Internal Parts of Plants
The internal parts of plants consist of specialized cells in the plant stem and leaf that make up the plant's structure and perform functions in the plant tissues. Cells that provide structure have thick cell walls that support the plant. Cells that provide function will move food, water and nutrients through the plant similar to how veins and blood vessels function in humans.
The parenchyma cells are cells in the plant that control most of the metabolic functions. Parenchyma cells are living when the cells reach mature size and are able to undergo cell division. The cells have a flexible cell wall and a large central vacuole. They are considered a non-specialized cell and can change into other cell types when placed under special conditions.
The collenchyma cells in a plant are those that support the structure in herbaceous plants. The primary cell walls are thick and often uneven in texture. Collenchyma cells are living when the cells reach mature size and function as plant support in new shoot growth and leaves. Collenchyma cells strengthen in plants that undergo stress from being shaken by wind.
The schlerenchyma cells are those with thick secondary cell walls that are not able to increase in length. The cells are found in areas of the plant that are no longer growing in length and become dead cells when plants reach mature size. Schlerenchyma cells support the plant tissue and are found as fibers and schlerids. The fiber type are long, thin cells that have a regular shaped cell wall. The schlerid types are short cells that have an irregular shape.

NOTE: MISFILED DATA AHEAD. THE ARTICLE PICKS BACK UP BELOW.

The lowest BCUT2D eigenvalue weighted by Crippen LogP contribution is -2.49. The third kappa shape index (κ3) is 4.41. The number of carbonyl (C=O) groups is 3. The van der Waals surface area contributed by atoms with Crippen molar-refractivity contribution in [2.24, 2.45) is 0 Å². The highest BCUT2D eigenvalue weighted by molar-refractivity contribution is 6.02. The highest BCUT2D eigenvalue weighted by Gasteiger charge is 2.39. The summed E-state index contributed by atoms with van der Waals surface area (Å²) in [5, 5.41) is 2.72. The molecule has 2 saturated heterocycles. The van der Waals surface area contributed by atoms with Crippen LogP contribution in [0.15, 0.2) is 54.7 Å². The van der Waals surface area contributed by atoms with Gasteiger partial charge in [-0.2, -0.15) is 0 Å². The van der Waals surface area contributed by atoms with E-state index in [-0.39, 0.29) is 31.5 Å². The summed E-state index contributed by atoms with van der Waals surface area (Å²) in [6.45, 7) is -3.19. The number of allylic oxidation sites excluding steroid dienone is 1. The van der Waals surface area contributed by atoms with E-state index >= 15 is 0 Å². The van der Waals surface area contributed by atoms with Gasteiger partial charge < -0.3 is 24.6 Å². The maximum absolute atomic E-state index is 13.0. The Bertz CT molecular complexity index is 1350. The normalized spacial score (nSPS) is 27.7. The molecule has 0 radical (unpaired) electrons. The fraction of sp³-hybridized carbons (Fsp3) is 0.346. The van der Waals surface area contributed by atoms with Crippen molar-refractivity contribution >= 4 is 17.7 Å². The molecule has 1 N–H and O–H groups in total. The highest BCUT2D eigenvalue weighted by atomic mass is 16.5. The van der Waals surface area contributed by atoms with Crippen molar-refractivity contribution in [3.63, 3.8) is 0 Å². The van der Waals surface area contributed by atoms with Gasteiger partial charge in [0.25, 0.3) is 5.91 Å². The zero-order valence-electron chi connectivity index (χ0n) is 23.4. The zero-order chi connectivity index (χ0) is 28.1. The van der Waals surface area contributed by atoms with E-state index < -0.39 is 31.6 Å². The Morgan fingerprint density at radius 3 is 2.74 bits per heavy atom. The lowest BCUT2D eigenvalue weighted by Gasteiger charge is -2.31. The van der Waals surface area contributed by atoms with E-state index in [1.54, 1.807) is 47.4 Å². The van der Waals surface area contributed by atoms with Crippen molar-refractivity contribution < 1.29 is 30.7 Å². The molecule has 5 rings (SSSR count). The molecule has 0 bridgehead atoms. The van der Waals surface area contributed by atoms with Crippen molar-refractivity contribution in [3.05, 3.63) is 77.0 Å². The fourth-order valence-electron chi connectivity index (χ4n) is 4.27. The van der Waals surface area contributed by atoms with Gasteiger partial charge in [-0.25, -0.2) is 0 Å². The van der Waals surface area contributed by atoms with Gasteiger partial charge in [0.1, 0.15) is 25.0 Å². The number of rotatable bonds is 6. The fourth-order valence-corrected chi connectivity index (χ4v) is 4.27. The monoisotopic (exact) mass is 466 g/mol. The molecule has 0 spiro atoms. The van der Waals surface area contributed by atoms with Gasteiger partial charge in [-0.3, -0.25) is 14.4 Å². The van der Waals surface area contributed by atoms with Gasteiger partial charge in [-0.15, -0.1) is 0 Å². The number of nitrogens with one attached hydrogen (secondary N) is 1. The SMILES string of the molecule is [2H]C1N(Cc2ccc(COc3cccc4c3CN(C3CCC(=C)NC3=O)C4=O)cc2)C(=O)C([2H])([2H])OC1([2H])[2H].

The xylem cells are those with a thick secondary wall that are able to stretch as they grow in an uneven coil. The cells play a role in the conduction of water and ions through the plant. Xylem cells are dead once they reach their functional maturity and are found as two types in the plant. The tracheid xylem cells are found in all vascular plants and grow as long, slim cells connected together by pits. The vessel xylem cells are only found in Angiosperms and grow as short, wide cells with perforated cell wall ends.
The phloem cells are those that transport sucrose, organic compounds and ions. The cells are living once they reach a mature size, however the cell protoplast may not have organelles or a nucleus. The end walls of the phloem cells connect to each other by sieve plates. Phloem cells are found as two types in a plant: sieve tube members and companion cells. The sieve tube members are those that serve as a tube for transporting sucrose. The companion cells are those that have a nucleus and control a portion of the sucrose loading.
Pith is the center area of the stem in vascular plants that consists of soft parenchyma cells. The pith is the storage area for plant impurities that come from the xylem during the plant growth. Most plants have a soft pith area; however, some trees and woody plants have solid or chambered pith.